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       pydance - a dancing simulator game


       pydance [--filename filename [ --mode mode --difficulty difficulty ] ]


       --help, -h
              Display a brief summary of command line options.

       --version, -v
              Display the version of pydance (and features found, e.g. Psyco).

       --filename, -f
              Load and play a single file, then quit. By default, this  is  in
              SINGLE (4 panel) mode, on BASIC difficulty.

       --mode, -m
              Use  a particular mode (e.g. VERSUS, 6PANEL, DMX). This only has
              an effect when you also use --filename.

       --difficulty, -d
              Use a particular difficulty (e.g. TRICK, SMANIAC). This only has
              an effect when you also use --filename.


       pydance  is much like the popular arcade game "Dance Dance Revolution",
       in which you stand on a mat on  the  floor,  with  4  buttons  pointing
       forward,  backwards,  left, and right. Arrows scroll across the screen,
       and you must step on the arrows on the mat when  they  reach  the  top.
       These  steps  happen  in  time  with music in the background, causing a
       rough approximation of dancing.

       However, pydance also plays more than DDR - it can simulate games  like
       Technomotion,  Pop’n’Stage,  Pump  It Up, Para Para Paradise, and Dance
       ManiaX (also called Dance Freaks).a

       pydance  supports  most  of  the  features  of  these  games,  such  as
       background and banner images for each song, multiple difficulty levels,
       freeze arrows (arrows you have to remain standing on for  a  length  of
       time),  BPM  changes and stops, lyric displays, and so on. pydance also
       allows you to use a real DDR mat  if  you  have  a  Playstation  to  PC
       joystick adapter supported by the ddrmat kernel module for Linux (which
       is a modified version of the gamecon kernel module), or  a  Playstation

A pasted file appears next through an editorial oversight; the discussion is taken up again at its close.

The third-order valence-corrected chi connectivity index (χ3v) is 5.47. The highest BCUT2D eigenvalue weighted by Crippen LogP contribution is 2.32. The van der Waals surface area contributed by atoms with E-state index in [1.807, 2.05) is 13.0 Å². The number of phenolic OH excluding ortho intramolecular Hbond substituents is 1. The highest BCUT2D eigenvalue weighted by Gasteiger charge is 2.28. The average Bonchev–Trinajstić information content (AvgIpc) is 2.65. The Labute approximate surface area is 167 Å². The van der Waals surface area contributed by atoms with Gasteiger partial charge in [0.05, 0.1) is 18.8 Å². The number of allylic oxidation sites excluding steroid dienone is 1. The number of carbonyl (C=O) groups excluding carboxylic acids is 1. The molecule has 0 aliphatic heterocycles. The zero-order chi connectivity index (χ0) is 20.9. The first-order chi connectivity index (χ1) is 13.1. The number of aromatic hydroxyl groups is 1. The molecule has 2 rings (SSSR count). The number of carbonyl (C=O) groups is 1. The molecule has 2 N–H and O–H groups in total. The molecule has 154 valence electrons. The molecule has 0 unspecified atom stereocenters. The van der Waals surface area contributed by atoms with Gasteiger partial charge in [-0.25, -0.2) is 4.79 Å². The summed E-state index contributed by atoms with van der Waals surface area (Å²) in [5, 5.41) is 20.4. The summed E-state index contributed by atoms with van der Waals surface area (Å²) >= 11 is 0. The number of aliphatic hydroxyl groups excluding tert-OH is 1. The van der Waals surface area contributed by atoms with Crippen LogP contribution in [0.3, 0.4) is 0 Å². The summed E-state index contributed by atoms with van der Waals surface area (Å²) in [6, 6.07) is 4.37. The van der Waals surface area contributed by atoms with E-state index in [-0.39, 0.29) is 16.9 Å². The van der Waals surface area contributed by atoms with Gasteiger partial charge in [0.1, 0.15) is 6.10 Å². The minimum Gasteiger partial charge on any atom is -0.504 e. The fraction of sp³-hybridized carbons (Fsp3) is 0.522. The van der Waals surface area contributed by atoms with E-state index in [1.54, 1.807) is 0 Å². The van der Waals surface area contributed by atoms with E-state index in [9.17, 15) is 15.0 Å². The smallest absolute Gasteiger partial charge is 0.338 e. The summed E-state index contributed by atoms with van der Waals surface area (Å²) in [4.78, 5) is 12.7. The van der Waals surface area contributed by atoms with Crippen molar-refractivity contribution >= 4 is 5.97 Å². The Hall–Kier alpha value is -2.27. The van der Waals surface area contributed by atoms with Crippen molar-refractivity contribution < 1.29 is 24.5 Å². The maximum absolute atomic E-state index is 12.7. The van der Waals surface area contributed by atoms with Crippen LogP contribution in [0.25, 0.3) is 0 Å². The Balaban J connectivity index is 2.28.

to USB joystick adapter and the USB joystick driver, for any OS. If you
       lack a mat, you can play on the keyboard, but it’s much less fun.

       You can also make your own step files to new music, in pydance’s .dance
       format.  dance-spec.txt  included  with  pydance documents this format.
       pydance can also read the popular Windows .dwi and .sm formats.


       The first player’s arrows and settings are controlled by the I,  J,  ,,
       and  L  keys, and the second player’s by the arrow keys. Enter starts a
       song or activates a menu item.

       pydance is documented more completely in the README.html file  included
       with it.


       /usr/share/games/pydance/songs, /usr/local/share/games/pydance/songs, ~/.pydance/songs
              By  default,  pydance  will  look  in these directories for your
              songs, step files, and other game data. You can  configure  this
              with the songdir option in your pydance.cfg file.

              Note  that  for  DWI files, you will need to put everything (the
              music file, lyric file,  background,  and  banner)  in  its  own
              separate   directory,   and   that   directory   inside  another
              subdirectory in the songs folder. This is a  limitation  of  the
              DWI  format;  it  uses  its  path  name  and  files  in the same
              directory, rather than specifying things in the file itself like
              .dance files do.

       /usr/share/games/pydance/courses, /usr/local/share/games/pydance/courses, ~/.pydance/courses
              Similar to above, but for course files. You can use coursedir to
              override this.

       /etc/pydance.cfg, ~/.pydance/pydance.cfg
              pydance configuration files. The  settings  in  your  local  one
              override the system-wide settings.

              Your top scores for each song. This is a pickled Python file. It
              can be safely deleted to reset your scores.

              Your input settings. This is a pickled Python file.  It  can  be
              safely deleted to reset your input configuration.

              Various  data  needed  by  pydance, such as background music and
              Python modules.


       Brendan Becker <>, Joe Wreschnig <>, and
       Pavel Krivitsky <>, with help from many others.

       Many  of the other dancing games mentioned here are trademarks of their
       respective owners.


       findbpm(1), README included with  pydance,  manual.html  included  with
       pydance, dance-spec.txt included with pydance.

                                June 2nd, 2003                      pydance(6)